• Garden Structure: Its multi-stemmed, spreading shape can provide a structural backbone for garden designs.
    • Culinary Garnish: Although not commonly consumed, the vibrant stems can be used as a garnish for plating in culinary presentations.

Interesting Facts

  • bedFeng Shui

    The Red Osier Dogwood is not used in Feng Shui practice.

  • aquariusZodiac Sign Compitability

    The Red Osier Dogwood is not used in astrology practice.

  • spiralPlant Symbolism

    • Stability and durability: Cornus sericea, commonly known as Red Osier Dogwood, features sturdy stems and strong roots which symbolize the ability to withstand adversity.
    • Protection: Historically, some cultures believe that dogwood branches could ward off evil spirits, signifying safety and security.
    • Transformation: With its striking color change through the seasons, from green to red or yellow, it represents change and adaptability.
    • Faith and devotion: In Christian symbolism, the dogwood is associated with faithfulness and unwavering belief due to the legend tying it to the crucifixion of Jesus, where it's believed to have been the wood of the cross.

Every 1-2 weeks
2500 - 10000 Lux
Not needed
Late Winter - Early Spring
As needed
  • water dropWater

    Kelsey's Gold dogwood should be watered deeply once a week, providing about 1 to 1.5 inches of water each time. During periods of drought or extreme heat, increase the frequency to twice a week. Ensure the soil is moist but not waterlogged, as this plant does not tolerate standing water. In well-drained soil, a thorough soaking will encourage deep root growth. During the winter months, reduce watering as the plant requires less moisture.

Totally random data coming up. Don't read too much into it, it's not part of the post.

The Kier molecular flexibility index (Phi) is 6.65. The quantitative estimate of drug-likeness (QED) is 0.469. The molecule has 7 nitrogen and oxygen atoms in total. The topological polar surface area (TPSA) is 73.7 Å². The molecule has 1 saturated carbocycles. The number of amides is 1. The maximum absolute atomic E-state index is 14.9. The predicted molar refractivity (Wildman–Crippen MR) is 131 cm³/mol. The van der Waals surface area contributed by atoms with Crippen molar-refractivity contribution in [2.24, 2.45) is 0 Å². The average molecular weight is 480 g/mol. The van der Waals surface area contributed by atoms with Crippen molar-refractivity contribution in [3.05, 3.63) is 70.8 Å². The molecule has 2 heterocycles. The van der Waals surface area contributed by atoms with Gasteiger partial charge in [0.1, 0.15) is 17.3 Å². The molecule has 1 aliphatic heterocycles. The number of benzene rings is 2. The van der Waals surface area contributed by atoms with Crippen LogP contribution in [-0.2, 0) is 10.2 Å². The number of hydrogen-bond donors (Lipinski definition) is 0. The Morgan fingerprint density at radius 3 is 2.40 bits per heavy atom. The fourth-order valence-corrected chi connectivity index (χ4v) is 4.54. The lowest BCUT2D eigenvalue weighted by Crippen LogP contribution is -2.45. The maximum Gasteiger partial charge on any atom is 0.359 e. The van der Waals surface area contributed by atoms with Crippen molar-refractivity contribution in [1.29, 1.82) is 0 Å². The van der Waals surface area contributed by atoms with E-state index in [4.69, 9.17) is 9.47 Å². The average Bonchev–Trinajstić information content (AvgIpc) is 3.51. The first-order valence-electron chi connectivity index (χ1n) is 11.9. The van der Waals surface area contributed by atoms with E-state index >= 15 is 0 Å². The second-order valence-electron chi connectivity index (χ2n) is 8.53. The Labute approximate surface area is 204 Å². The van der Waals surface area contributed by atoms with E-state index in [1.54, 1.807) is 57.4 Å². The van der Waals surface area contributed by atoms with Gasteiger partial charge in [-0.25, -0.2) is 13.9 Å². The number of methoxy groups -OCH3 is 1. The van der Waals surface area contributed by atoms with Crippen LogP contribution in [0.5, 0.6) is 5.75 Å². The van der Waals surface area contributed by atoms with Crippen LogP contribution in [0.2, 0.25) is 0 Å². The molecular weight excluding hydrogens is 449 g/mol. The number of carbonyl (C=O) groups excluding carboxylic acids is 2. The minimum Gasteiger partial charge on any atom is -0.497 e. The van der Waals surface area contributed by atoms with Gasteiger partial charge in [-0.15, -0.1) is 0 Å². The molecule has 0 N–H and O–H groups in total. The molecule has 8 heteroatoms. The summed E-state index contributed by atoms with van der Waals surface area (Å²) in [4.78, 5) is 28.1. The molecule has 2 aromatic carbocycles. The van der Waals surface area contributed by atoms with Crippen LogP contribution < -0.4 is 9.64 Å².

• sunLight

    Kelsey's Gold dogwood thrives best in full sun to partial shade. Ideally, it should receive at least 4 hours of direct sunlight each day, but it can also perform well in spots that are sunny in the morning and shaded in the afternoon. Avoid deep shade as insufficient light can lead to sparser foliage and fewer flowers.

  • thermometerTemperature

    Kelsey's Gold dogwood is adaptable to a wide range of temperatures but prefers a climate where temperatures stay between 60°F and 75°F. It can survive minimum winter temperatures down to -30°F and tolerate summer highs up to 95°F. However, providing protection from extreme heat can help maintain its health and vibrant foliage.

  • scissorsPruning

    Prune Kelsey's Gold dogwood to maintain shape and encourage bushier growth, as well as to remove any dead or diseased wood. The best time to prune is late winter or early spring, before the onset of new growth. Pruning can be done annually but is not strictly necessary every year unless shaping is desired or to remove problem branches.